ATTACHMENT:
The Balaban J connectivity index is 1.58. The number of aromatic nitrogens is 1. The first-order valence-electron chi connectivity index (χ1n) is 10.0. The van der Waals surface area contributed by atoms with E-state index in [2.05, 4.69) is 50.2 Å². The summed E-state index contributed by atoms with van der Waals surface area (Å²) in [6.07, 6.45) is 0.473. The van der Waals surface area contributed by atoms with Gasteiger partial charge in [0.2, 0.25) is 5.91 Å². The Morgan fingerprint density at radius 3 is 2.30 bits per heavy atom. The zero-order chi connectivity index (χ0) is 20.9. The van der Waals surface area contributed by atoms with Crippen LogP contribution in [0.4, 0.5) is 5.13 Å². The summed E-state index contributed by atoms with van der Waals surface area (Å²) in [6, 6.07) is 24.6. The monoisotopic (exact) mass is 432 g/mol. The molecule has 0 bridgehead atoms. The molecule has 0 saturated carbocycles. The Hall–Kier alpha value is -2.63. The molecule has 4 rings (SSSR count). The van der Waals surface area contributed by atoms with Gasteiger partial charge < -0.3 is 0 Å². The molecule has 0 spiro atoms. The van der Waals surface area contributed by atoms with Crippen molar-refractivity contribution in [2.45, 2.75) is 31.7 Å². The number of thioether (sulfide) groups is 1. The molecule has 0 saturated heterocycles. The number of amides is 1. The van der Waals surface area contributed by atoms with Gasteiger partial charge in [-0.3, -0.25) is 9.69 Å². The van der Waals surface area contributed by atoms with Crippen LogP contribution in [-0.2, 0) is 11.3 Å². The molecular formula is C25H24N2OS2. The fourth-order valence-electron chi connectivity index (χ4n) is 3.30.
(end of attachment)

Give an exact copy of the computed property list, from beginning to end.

The Balaban J connectivity index is 1.58. The number of aromatic nitrogens is 1. The first-order valence-electron chi connectivity index (χ1n) is 10.0. The van der Waals surface area contributed by atoms with E-state index in [2.05, 4.69) is 50.2 Å². The summed E-state index contributed by atoms with van der Waals surface area (Å²) in [6.07, 6.45) is 0.473. The van der Waals surface area contributed by atoms with Gasteiger partial charge in [0.2, 0.25) is 5.91 Å². The Morgan fingerprint density at radius 3 is 2.30 bits per heavy atom. The zero-order chi connectivity index (χ0) is 20.9. The van der Waals surface area contributed by atoms with Crippen LogP contribution in [0.4, 0.5) is 5.13 Å². The summed E-state index contributed by atoms with van der Waals surface area (Å²) in [6, 6.07) is 24.6. The monoisotopic (exact) mass is 432 g/mol. The molecule has 0 bridgehead atoms. The molecule has 0 saturated carbocycles. The Hall–Kier alpha value is -2.63. The molecule has 4 rings (SSSR count). The van der Waals surface area contributed by atoms with Gasteiger partial charge < -0.3 is 0 Å². The molecule has 0 spiro atoms. The van der Waals surface area contributed by atoms with Crippen molar-refractivity contribution in [2.45, 2.75) is 31.7 Å². The number of thioether (sulfide) groups is 1. The molecule has 0 saturated heterocycles. The number of amides is 1. The van der Waals surface area contributed by atoms with Gasteiger partial charge in [-0.3, -0.25) is 9.69 Å². The van der Waals surface area contributed by atoms with Crippen LogP contribution in [-0.2, 0) is 11.3 Å². The molecular formula is C25H24N2OS2. The fourth-order valence-electron chi connectivity index (χ4n) is 3.30.